Poem from the onset:
Poem has been temporarily removed due to submitting to a competition 31.1.19
Poem from the onset:
Poem has been temporarily removed due to submitting to a competition 31.1.19
I have an alarming aversion to c a t s and, if I catch a glimpse of one, the unfortunate people within the vicinity could become victims of an unforgettable (even psychologically damaging) experience when witnessing my reaction.
So it is with trepidation that I have accepted an invitation to the ‘unravelling of writers’ group meeting on 2nd May to work on the finer details of ‘the book wot we are writing’ collectively. The collective being current/past University of Hull students who are participating/have participated in the Creative Writing Honours Degree Course since 2004. The book celebrates the 55 writers (along with their tutors) who have been involved in the programme during its reign at the Scarborough Campus, which is now coming to an end.
The lovely hosts for the meeting have offered to place their two c a t s in the bedroom where they ‘should sleep for the duration’ they assure me (YES… TWO IN THE SAME PLACE AT ONCE! YIKES!).
I don’t want to put anyone out but I know I will be riddled with anxiety in case someone accidentally opens the bedroom door. Asking people not to let the c a t s out (as opposed to ‘don’t let the dogs out’) is not something I can announce without attracting unhelpful and irrelevant comments such as, ‘aw, pussies are so lovely, why don’t you like them?’ Er, it’s not that I don’t like them; I’m simply terrified of them. Doesn’t anybody actually know what ‘phobia‘ means? (Please note the sarcastic emphasis of this rhetorical question.)
There is an alternative option available in that the lovely hosts have offered to ask their daughter to keep the c a t s for the day instead of using the bedroom solution. I feel this is going to be a big deal – eg, maybe she lives a million miles away? – and have said (against my gut instinct) that I can probably try to cope with them being in the bedroom, especially as two understanding friends have volunteered to be on ‘lookout‘ for me.
I really appreciate the support on this one. And before anyone comes rushing in with advice for a cure, believe me, I’ve been there already (yes, even those ‘cures’ advised in the link at the end of this post!)… with all attempts proving frighteningly unsuccessful. I have suffered some horrible c a t experiences that I would not care to repeat and I still have nightmares about them.
I have attempted to write about these incidents, on a number of occasions, as a sort of exorcism to enable me to achieve a more comfortable place of acceptance rather than a cure. To date, this has been unsuccessful. The writing has proved far too scary and instilled palpitations in me to the point of passing out. I can’t help thinking it’s such a waste of experience for me as a life memory fiction writer. The horror story potential of the material is remarkable, particularly for an audience of readers who will go to any lengths to avoid any form of contact with c a t s, like myself.
However, it is a step forward that I’ve been able to write this post and ‘come out’ in public as a c a t phobic when you think about it and, looking through one of my journals recently, I did find a first draft of a c a t story that deals with the origin of my phobia, so there is hope.
The story fits my criteria for life memory fiction but I find the content too awful to revisit – today at least. In the future, if I can edit and craft this story into a worthy piece of writing, it is a good indication that I am capable of reaching out to that more comfortable place of acceptance I mentioned earlier. It’s worth a try but don’t hold your breath.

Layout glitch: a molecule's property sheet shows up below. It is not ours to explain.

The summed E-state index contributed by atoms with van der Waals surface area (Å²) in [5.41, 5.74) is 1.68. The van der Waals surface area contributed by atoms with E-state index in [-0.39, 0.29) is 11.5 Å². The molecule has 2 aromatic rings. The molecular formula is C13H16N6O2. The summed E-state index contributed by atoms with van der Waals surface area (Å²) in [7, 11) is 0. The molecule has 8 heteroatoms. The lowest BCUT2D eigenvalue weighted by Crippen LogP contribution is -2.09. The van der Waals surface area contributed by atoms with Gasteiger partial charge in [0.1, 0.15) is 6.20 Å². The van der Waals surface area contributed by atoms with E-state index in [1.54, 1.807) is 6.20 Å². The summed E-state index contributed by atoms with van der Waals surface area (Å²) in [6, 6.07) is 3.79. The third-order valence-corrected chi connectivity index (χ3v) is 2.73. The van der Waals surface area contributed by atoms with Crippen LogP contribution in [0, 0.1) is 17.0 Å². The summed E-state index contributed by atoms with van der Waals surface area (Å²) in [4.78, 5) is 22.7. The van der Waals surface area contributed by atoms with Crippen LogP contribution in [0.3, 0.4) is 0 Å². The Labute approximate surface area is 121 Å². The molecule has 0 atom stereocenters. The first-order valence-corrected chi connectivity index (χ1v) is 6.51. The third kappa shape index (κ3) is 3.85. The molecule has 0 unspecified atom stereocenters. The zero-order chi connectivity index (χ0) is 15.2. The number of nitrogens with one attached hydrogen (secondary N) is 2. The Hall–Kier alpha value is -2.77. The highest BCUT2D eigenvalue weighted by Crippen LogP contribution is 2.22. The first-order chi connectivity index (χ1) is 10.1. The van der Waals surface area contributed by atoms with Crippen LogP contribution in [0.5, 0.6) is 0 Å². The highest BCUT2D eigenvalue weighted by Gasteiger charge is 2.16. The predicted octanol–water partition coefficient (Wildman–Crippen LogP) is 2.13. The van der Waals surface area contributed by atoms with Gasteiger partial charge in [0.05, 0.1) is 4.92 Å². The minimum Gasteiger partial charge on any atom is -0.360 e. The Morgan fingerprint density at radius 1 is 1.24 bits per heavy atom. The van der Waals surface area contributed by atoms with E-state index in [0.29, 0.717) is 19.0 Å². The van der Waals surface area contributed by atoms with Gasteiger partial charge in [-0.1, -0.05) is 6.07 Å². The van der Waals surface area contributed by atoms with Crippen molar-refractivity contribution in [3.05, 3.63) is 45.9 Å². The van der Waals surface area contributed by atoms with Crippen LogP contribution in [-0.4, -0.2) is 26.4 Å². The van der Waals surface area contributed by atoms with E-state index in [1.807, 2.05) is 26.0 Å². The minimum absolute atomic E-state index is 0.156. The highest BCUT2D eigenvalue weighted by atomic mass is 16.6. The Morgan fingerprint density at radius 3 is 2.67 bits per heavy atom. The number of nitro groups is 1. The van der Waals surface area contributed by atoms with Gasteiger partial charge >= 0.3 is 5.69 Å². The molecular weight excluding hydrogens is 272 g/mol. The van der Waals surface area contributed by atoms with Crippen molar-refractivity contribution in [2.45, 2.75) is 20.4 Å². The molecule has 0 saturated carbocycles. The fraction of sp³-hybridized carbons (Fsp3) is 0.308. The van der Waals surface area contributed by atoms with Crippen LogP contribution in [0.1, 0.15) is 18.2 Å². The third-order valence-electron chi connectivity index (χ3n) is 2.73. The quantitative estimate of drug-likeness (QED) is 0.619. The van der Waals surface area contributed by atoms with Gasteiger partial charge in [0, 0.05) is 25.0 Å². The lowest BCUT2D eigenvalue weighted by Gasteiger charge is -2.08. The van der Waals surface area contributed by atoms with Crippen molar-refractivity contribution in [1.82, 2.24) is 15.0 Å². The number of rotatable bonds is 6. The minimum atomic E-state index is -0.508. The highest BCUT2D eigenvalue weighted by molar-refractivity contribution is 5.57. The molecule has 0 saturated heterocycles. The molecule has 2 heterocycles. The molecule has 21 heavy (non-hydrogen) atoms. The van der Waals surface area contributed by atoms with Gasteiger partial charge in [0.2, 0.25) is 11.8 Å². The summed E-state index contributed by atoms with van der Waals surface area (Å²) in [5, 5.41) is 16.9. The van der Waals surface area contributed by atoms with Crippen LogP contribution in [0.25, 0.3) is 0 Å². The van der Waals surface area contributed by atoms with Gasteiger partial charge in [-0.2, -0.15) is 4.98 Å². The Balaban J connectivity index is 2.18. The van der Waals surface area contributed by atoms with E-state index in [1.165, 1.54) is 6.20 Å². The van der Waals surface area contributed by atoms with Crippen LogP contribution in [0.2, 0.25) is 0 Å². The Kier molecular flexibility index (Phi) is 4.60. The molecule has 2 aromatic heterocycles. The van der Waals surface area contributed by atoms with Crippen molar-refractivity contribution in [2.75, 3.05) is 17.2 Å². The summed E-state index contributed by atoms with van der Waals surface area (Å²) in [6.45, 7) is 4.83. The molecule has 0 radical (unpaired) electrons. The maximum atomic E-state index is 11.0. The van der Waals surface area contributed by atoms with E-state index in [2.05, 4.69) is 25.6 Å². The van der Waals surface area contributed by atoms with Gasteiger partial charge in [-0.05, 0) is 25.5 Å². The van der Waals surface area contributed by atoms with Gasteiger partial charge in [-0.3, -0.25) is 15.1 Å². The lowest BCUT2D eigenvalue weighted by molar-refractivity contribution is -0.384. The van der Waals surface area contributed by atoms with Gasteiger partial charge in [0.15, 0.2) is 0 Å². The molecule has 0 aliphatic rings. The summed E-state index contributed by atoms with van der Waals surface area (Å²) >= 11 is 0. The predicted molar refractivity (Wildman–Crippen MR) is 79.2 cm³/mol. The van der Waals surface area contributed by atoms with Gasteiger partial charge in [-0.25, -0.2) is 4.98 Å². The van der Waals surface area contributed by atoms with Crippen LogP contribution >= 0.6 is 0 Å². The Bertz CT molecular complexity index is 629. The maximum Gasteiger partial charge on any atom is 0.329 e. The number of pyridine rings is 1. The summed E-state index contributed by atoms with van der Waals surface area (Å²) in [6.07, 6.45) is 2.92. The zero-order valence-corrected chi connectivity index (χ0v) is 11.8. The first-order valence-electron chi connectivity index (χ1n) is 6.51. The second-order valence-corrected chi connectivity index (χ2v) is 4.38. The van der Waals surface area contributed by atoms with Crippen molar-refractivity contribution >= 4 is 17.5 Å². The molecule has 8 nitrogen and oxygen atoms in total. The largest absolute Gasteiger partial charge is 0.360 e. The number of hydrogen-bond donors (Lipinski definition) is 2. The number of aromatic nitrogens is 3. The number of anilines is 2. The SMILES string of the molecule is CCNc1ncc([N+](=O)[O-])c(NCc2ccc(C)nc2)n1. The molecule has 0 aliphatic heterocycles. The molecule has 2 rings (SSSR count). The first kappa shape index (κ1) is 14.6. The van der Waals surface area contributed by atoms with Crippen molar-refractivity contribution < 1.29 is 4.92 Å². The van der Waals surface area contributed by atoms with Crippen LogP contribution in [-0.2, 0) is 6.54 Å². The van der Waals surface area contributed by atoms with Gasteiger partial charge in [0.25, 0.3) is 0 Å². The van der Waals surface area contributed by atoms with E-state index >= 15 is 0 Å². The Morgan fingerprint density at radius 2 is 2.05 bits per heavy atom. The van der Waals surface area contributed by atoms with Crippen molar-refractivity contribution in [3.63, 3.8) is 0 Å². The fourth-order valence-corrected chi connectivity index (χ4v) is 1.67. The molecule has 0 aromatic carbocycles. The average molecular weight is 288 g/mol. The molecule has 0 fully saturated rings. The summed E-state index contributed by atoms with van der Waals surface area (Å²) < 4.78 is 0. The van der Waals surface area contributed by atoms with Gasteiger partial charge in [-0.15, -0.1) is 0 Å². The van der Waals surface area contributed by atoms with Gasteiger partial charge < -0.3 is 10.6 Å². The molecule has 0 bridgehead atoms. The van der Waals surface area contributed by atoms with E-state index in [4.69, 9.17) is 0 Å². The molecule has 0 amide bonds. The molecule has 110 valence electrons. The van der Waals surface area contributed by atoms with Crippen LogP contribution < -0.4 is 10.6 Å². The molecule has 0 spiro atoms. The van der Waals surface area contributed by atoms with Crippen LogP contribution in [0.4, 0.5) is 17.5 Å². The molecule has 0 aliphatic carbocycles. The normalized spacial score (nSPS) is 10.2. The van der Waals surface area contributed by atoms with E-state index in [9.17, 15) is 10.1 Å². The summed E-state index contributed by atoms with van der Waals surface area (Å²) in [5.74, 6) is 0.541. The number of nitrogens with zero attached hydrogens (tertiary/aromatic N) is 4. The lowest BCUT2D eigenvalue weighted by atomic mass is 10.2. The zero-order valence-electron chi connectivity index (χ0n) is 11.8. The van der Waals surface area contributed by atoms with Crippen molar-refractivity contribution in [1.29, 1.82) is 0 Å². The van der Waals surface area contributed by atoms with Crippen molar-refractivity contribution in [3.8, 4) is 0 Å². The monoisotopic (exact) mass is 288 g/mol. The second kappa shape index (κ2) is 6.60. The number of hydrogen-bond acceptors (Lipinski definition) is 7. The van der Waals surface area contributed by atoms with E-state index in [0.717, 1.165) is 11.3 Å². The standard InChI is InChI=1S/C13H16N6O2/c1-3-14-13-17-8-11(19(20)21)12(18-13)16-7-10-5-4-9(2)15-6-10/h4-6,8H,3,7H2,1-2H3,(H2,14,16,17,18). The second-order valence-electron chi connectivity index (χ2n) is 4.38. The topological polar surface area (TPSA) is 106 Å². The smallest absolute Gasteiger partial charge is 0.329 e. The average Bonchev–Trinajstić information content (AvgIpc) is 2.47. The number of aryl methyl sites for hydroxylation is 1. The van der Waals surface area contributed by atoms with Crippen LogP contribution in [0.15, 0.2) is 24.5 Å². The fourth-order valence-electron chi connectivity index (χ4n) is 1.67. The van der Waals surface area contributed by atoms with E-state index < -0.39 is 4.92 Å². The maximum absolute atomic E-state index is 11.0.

I’ll keep you updated on it (if I can)… and also on how ‘the book wot we are writing’ at the ‘unravelling of writers’ group progresses (whether I make it to the meeting or not).
Which damn fool decided it was a good idea to put an image of a c a t in an article about the fear of c a t s ?
As someone who has always worked to deadlines, I’ve spent years struggling with learning how to live one day at a time but now I think I’ve finally got the knack. This has come about through a close relative’s attitude to her diagnosis of terminal illness and the example she is setting in living each day as it comes. I have been convinced that, without question, what’s important is ‘right here and right now’ and simply being in the present moment is the best place to be. The past is gone and the future’s to come. Why bother worrying about either of those? Therefore, I didn’t start the year with a heap of resolutions. Nor am I in my usual state of panic because I am only just, on the edge of the end of the month, penning a January blog.
I’d already decided at my November birthday (see blog 27 Nov 2015) that I had been doing too much since I retired in March, so I dropped those activities that made me feel like I was still ‘working’. For example, I came off the Committee for the Scarborough Writers’ Circle (though remain a member).
I believed that saying ‘no’ was to be a new mantra for me in 2016 but, as always, life had a different agenda and presented an obstacle to that last Thursday. The speaker for the next Writers’ Circle session had to cancel and I felt obliged to provide something for the members to come along to – seeing as it was me who had booked the speaker in the first place.
So much for saying ‘no’ then…
The next best thing to not saying ‘no’ is to look for damage limitation. With that in mind I reached for a reliable cliché and killed two birds with one stone, ie, the first exercise planned for the session is to write a blog of how your year is going so far.
If you are in Scarborough on Tuesday next (2nd Feb) you are very welcome to join us. We meet at 7.15-9.15pm at Vernon Road Library, Scarborough. The meetings cost £2.50 (including refreshments) or £1.50 if you are a student or member.